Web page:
Why conserving doesn’t mean eliminating paper

Today the world celebrates “Earth Day,” and while I wholeheartedly support protecting the environment and not wasting resources, I do have a bit of a beef with all these claims about how we can conserve. Of course, I own a print and marketing company, so when I saw people encouraging others to cut back on paper, I thought I would dig a little deeper into these claims about the environmental effects of paper. I’d like to share some of the statistics I found, and hopefully we can all reconsider what really needs to be done to help conserve and protect our environment.

While it may be true that wasted paper contributes to harming our environment, many earth day supporters are forgetting that digital and electronic devices can be far worse. Using paper does kill trees, but electronic devices typically require the mining and refining of dozens of minerals and metals, as well as other non-renewable resources. You’ll also notice that earthday.org doesn't instruct people to give up paper. In fact, the main headings on their “Take Action” page say nothing about paper waste, but focus primarily on e-waste. In the United States alone we produce up to 50 million tons of e-waste a year, which releases hazardous chemicals into our soil and water.

When you think about it, printing is one of the few mediums with a one-time carbon footprint.  According to ChoosePrint.org, 63.5% of all paper consumed in the U.S. was recovered for recycling in 2012. Additionally, 91% of the trees consumed in the United States to make paper come from privately owned forests,which give private landowners a financial incentive to grow trees rather than sell off their land for other uses. The American Forest and Paper Association proudly reports that today the US has 20% more tree than it did on the 1st earth day in 1970.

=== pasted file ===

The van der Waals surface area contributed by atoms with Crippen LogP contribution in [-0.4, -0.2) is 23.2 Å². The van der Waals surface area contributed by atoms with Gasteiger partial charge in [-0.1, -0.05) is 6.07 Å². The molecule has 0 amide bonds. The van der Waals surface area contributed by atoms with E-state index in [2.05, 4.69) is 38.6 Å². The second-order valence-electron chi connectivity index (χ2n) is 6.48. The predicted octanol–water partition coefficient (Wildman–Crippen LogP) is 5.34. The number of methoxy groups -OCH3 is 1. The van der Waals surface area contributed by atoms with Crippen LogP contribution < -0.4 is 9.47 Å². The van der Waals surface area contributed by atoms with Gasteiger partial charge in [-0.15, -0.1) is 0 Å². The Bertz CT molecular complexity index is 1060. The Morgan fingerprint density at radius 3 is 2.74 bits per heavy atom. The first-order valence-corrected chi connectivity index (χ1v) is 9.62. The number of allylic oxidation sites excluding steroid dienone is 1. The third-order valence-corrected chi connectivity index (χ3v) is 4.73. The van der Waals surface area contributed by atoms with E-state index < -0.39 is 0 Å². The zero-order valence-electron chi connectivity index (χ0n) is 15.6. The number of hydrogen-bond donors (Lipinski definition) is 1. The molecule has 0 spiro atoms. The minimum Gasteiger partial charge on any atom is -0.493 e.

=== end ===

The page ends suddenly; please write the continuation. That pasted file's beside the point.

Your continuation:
I support the use of digital media and technology. In fact, I think both go hand in hand with paper. Studies show that the most effective marketing mix is a combination of print and digital materials. In essence, the key to protecting the environment is to avoid waste. Alexander’s makes that our goal.  Our short–run book service allows clients to order as few as one copy of their book. We keep a digital copy of the book on-hand so we can avoid wasting paper, and the client can save money by only ordering the exact amount they need. When demand increases, we print more for them. We recycle any unused paper that comes out of our plant, and we work hard to make sure your print job is done right the first time, eliminating the excessive use of energy in our printers, while ensuring you are content with your product.  So when you think about helping to protect the environment, look for a printer who aims to do the same.

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